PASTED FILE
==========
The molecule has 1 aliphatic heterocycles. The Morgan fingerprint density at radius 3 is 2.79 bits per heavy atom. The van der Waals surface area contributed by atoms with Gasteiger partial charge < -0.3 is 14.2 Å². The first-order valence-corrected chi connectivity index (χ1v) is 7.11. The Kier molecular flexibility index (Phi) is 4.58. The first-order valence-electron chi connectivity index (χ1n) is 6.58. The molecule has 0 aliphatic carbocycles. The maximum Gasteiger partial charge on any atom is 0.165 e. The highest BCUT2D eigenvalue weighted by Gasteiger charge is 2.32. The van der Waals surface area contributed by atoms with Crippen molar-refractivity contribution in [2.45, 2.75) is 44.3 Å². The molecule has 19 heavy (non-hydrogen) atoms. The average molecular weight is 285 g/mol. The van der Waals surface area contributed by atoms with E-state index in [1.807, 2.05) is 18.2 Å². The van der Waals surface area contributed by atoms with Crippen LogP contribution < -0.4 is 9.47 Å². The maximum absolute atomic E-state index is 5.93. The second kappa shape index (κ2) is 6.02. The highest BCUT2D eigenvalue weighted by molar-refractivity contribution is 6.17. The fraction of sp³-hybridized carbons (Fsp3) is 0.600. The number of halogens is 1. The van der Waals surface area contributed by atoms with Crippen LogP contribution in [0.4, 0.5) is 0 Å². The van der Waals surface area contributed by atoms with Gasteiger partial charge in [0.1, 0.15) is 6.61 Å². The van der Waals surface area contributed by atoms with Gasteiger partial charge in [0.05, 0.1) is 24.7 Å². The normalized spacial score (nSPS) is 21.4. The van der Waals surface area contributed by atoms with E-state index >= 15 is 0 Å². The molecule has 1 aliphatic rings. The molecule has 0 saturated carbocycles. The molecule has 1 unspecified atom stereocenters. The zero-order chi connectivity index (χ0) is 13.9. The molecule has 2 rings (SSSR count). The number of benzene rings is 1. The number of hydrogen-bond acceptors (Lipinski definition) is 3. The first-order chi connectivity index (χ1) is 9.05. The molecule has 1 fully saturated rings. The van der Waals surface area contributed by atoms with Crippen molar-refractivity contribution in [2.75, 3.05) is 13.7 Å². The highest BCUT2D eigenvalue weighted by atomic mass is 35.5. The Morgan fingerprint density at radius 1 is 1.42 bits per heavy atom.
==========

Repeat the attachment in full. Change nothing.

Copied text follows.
The molecule has 1 aliphatic heterocycles. The Morgan fingerprint density at radius 3 is 2.79 bits per heavy atom. The van der Waals surface area contributed by atoms with Gasteiger partial charge < -0.3 is 14.2 Å². The first-order valence-corrected chi connectivity index (χ1v) is 7.11. The Kier molecular flexibility index (Phi) is 4.58. The first-order valence-electron chi connectivity index (χ1n) is 6.58. The molecule has 0 aliphatic carbocycles. The maximum Gasteiger partial charge on any atom is 0.165 e. The highest BCUT2D eigenvalue weighted by Gasteiger charge is 2.32. The van der Waals surface area contributed by atoms with Crippen molar-refractivity contribution in [2.45, 2.75) is 44.3 Å². The molecule has 19 heavy (non-hydrogen) atoms. The average molecular weight is 285 g/mol. The van der Waals surface area contributed by atoms with E-state index in [1.807, 2.05) is 18.2 Å². The van der Waals surface area contributed by atoms with Crippen LogP contribution < -0.4 is 9.47 Å². The maximum absolute atomic E-state index is 5.93. The second kappa shape index (κ2) is 6.02. The highest BCUT2D eigenvalue weighted by molar-refractivity contribution is 6.17. The fraction of sp³-hybridized carbons (Fsp3) is 0.600. The number of halogens is 1. The van der Waals surface area contributed by atoms with Crippen LogP contribution in [0.4, 0.5) is 0 Å². The van der Waals surface area contributed by atoms with Gasteiger partial charge in [0.1, 0.15) is 6.61 Å². The van der Waals surface area contributed by atoms with Gasteiger partial charge in [0.05, 0.1) is 24.7 Å². The normalized spacial score (nSPS) is 21.4. The van der Waals surface area contributed by atoms with E-state index >= 15 is 0 Å². The molecule has 1 aliphatic rings. The molecule has 0 saturated carbocycles. The molecule has 1 unspecified atom stereocenters. The zero-order chi connectivity index (χ0) is 13.9. The molecule has 2 rings (SSSR count). The number of benzene rings is 1. The number of hydrogen-bond acceptors (Lipinski definition) is 3. The first-order chi connectivity index (χ1) is 9.05. The molecule has 1 fully saturated rings. The van der Waals surface area contributed by atoms with Crippen molar-refractivity contribution in [2.75, 3.05) is 13.7 Å². The highest BCUT2D eigenvalue weighted by atomic mass is 35.5. The Morgan fingerprint density at radius 1 is 1.42 bits per heavy atom.